Photo: FocusPackMedia – Jan Patrick Wagner

“They’ve taught me a lot about just every aspect of the racing: full course yellows, pit-stops, advice on driver changes, what’s the best way. I mean, also just driving the car, saving tyres they’ve been really helpful, both Robert and Louis.

“Especially Robert, he has so much experience that it is very good to be teammates with. Setting up the car also, he’s really good at kind of knowing what the car needs to be faster, especially for the race stints. So that’s been good. And also just the attention to detail he has with a lot of things is something I’ve not seen before with a teammate.

“The things they ask for help [not just] them, but help everyone in the team, which is what’s important in this type of racing,” Edgar remarked.

“The opportunity to be doing IMSA was confirmed quite late,” he said about doing the enduros in Sean Creech Motorsport’s Ligier JS P217. “It’s good to be doing both of these [ELMS and IMSA enduros] because instead of having just six races I have 11. I have more chances to be in the car, more testing.”

Maceo Capietto transitioned even earlier, but for him it made “a lot of sense to go straight from FREC to LMP2”.

“It’s very difficult at the moment to go up the formula ladder. In the end, if you have the contact and the opportunity to move from single-seaters to endurance racing and you know you won’t go far in the single-seaters for budget reasons, it’s best to go as early as you can.

“You do the switch early, and then the people here they look at you, for example, other teams. Everybody’s looking at you. You’re in the spotlight here.”

Capietto expected the season to be “a learning process for everyone” due to the lack of experience of both the team and its drivers. It is Iron Lynx’s first time operating an LMP2 squad, although it doing so in association with Proton Competition. The Frenchman will also take part in the 24 Hours of Le Mans as part of Proton’s LMP2 class entry.

Although he’s in GTs, Eurocup-3’s maiden champion Esteban Masson has also joined the ELMS grid with Kessel Racing in his transition to endurance racing. He also drives in the World Endurance Championship as he aims to become a “professional driver”.

“It’s a whole new world for me,” he said. “My mentality is I’m a racing driver and I want it to be my job, and I need to adapt to every car I have.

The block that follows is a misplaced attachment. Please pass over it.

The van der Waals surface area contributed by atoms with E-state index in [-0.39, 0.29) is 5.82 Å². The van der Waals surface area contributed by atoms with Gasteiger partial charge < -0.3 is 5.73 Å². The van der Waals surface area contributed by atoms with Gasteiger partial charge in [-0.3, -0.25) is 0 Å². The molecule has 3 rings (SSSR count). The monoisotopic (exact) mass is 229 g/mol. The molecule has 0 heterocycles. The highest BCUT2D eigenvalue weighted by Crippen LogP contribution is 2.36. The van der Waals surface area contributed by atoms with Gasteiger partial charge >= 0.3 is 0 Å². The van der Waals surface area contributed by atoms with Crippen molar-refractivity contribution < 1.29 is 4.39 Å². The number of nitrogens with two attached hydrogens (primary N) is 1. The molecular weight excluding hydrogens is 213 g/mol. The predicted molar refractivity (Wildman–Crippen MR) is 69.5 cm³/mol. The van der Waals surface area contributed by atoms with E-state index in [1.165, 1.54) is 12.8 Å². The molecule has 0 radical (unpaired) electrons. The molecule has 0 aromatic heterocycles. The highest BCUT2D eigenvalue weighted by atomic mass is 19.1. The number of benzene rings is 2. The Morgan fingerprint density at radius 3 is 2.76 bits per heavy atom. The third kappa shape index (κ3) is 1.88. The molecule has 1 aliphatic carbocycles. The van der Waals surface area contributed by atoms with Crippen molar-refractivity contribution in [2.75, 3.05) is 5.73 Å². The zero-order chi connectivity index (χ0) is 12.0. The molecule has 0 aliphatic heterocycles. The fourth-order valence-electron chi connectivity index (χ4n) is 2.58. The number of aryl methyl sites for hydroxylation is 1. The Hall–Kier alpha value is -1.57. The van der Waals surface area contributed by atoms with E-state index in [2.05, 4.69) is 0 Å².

“ELMS is a really good championship because you get quite a lot of track time honestly, which is good when you come from single-seaters because you don’t have so many chances to drive apart from the races.

“Then obviously it’s one of the top endurance racing championships, so that’s why we can see so many big names. And it’s making me really happy to be driving with all of these good drivers.”

Photo: FocusPackMedia – Marcel Wulf

Single-seater graduates also shared with Formula Scout their impressions of the car and the characteristics of this discipline.

“In terms of driving, it’s a bit more heavy, so it’s a bit more tricky in slow speed corners to rotate compared to a F2,” Leclerc explained. “There is less downforce as well, so a bit more work on the high speed as a driver. The big difference as well is this long-term race where you need to look really a lot after your tyres. One lap pace is not counting so much. It’s really a long term where you want to bring the car and bring the tyres to finish the race the best possible.”

Vesti added: “It reminds me of F2, maybe something in between F2 and F3. Even on pace, I think it’s around, yeah, in the middle between F3 and F2. And for sure in qualifying when they just put 10 litres of fuel and new tyres, it’s a really fast car, and it’s enjoyable to drive.”

The minimum weight for LMP2 cars in ELMS is 930kg and its Gibson GK428 V8 engine produces 580hp. Meanwhile, the minimum weight including the driver in F3 is 698kg with an output from the Mechachrome engine of 380hp, which contrasts with F2’s 750kg and 620hp. In terms of laptime, ELMS’ pole position time at Barcelona was a 1m28.071s. When F3 tested there the week after the fastest lap recorded was a 1m26.646s, while F2’s benchmark the following week was 1m23.139s.

“You don’t have all the cool looking wings that you would have in F2 and F3, but it surprisingly generates a huge amount of downforce,” said Novalak. “It’s been fun, and it’s generally quite an easy car to get to grips to. I’ve not had to change too much to my driving style. It fits me quite well, which is nice. It’s not been too much of an adaptation. It’s just been a progression.”

Traffic management was highlighted by single-seater graduates as one of the main challenges they were facing in its adaptation to the discipline. The other was sharing the car with other two drivers. Although those are two characteristics intrinsic to endurance racing, there has not been any major dramas in getting acquainted with them. Conversely, drivers have been welcomed those challeges positively.

“It’s always tricky because there is this such a difference of speed,” said Leclerc. “Actually, it’s not easy because it’s as well different level of drivers. There is sometimes bronze, there is sometimes silver. There can be a bit unexpected lines or unexpected brakes or whatever. So it’s quite hard. And I think you need to be quite cautious in the traffic, and I think it’s key as well to win as many times as possible in traffic to try to make the difference in the long term race.”